Social determinants of injury-attributed mortality in Papua New Guinea: new data from the Comprehensive Health and Epidemiological Surveillance System

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BMJ Open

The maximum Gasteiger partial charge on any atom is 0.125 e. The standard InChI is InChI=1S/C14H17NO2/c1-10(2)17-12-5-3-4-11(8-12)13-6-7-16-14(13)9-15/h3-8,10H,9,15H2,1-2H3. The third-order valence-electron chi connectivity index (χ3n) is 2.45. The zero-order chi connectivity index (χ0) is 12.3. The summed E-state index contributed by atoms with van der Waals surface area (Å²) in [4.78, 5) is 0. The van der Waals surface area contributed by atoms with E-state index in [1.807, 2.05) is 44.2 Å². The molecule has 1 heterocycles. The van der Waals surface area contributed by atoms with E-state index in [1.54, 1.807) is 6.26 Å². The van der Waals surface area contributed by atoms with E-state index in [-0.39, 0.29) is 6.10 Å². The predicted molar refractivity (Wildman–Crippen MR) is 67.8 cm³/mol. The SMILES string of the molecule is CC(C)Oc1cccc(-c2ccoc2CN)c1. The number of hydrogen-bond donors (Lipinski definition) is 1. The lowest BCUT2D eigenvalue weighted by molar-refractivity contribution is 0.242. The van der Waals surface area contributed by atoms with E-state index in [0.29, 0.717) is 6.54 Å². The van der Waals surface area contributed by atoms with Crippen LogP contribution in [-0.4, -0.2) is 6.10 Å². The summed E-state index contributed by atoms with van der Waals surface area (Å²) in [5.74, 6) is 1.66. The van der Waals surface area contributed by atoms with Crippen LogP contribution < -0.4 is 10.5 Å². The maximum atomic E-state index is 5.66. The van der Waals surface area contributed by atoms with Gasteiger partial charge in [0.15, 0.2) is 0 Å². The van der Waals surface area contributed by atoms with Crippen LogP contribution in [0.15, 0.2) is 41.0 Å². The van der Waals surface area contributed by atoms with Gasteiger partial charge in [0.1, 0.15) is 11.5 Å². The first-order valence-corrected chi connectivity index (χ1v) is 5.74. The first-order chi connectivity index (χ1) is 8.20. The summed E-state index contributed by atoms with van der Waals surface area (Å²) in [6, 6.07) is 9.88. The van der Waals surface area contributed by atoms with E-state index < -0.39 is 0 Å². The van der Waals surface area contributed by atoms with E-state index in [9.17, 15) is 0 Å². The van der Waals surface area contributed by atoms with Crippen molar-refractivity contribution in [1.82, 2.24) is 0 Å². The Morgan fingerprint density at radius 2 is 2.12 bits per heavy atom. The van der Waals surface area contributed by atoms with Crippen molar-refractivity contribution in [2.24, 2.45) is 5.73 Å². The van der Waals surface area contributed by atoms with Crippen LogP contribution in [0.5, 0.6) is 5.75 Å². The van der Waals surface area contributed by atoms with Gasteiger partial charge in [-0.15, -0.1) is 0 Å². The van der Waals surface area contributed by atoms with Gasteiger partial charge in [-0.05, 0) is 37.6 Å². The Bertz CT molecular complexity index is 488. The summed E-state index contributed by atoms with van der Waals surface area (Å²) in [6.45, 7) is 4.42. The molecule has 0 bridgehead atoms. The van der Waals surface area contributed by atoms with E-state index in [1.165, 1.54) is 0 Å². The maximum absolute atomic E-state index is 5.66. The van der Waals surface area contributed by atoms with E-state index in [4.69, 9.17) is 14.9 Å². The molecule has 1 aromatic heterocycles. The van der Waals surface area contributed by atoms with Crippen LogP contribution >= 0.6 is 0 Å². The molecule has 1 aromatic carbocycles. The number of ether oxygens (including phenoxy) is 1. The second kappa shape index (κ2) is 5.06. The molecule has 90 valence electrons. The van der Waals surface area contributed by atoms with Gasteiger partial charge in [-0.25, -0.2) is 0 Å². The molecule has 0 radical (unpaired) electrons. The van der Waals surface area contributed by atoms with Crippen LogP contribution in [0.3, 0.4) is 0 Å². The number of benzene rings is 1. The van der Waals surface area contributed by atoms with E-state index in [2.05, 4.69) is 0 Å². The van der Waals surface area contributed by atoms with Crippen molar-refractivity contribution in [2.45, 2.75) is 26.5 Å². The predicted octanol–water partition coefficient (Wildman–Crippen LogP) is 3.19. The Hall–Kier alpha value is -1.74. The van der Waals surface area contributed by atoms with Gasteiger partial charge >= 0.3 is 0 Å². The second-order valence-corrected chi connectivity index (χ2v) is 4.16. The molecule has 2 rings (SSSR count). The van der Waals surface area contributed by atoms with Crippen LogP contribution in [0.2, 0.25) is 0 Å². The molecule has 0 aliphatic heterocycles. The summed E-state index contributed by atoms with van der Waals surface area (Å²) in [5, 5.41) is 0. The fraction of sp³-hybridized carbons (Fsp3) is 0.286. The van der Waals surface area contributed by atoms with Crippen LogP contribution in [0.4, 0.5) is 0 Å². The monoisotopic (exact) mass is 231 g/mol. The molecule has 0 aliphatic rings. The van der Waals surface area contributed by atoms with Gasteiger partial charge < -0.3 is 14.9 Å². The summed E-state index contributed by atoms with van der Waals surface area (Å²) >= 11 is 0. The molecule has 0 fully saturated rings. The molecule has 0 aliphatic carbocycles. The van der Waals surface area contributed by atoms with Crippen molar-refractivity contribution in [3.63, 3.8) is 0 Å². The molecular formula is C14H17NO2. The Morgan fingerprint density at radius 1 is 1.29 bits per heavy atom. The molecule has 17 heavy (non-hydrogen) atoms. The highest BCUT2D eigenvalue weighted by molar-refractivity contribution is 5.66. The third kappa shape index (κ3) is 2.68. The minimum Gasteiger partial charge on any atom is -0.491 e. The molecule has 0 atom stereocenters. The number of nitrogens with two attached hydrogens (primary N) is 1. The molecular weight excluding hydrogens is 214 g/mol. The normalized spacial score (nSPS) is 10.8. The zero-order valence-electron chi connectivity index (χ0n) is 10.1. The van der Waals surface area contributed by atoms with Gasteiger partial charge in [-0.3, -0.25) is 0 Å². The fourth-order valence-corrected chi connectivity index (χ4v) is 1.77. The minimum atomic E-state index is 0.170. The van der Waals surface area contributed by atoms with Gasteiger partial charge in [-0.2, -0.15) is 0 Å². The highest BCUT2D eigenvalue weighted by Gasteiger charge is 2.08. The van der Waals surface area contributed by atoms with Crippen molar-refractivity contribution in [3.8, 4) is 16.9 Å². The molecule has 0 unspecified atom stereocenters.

Objective This study reported the prevalence and sociodemographic distribution of mortalities attributed to injuries in Papua New Guinea (PNG). Setting As part of a longitudinal study, mortality data were collected from the population who live in eight surveillance sites of the Comprehensive Health and Epidemiological Surveillance System, established in six major provinces in PNG. Verbal autopsy (VA) interviews were conducted by the surveillance team with close relatives of the deceased, using the WHO 2016 VA instrument from January 2018 to December 2020. Participant and Intervention Mortality data from 926 VA interviews were analysed, using the InterVA-5 diagnostic tool to assign specific cause of death (COD). Distributions of injury-attributed mortality were calculated and multinomial logistic regression analyses were conducted to identify sociodemographic factors and provide ORs, 95% CIs of estimates and p values. Result Injury-attributed deaths accounted for 13% of the total deaths recorded in the surveillance population, with the highest proportion in Madang (22%), followed by Port Moresby and Central Province (13%). Road traffic accidents were the leading COD, accounting for 43% of the total injury-attributed deaths, followed by assaults (25%) and accidental falls (10%). Young adults (aged 15-24 years) accounted the largest proportion of injury-attributed deaths (34%) and were nearly six times more likely to die from injuries than those aged 75+ years (OR: 5.89 (95% CI: 2.18 to 15.9); p<0.001). Males were twice more likely to die from injuries than females (OR: 2.0 (95% CI: 1.19 to 3.36); p=0.009). Another significant sociodemographic factor associated with the increased injury-attributed mortalities included urban versus rural residence (OR: 2.0 (95% CI: 1.01 to 3.99); p=0.048). Conclusion Young adults, particularly those who live in urban areas, were at the highest risk of dying from injuries. Public health policies and interventions are needed to reduce premature mortality from injuries in PNG.

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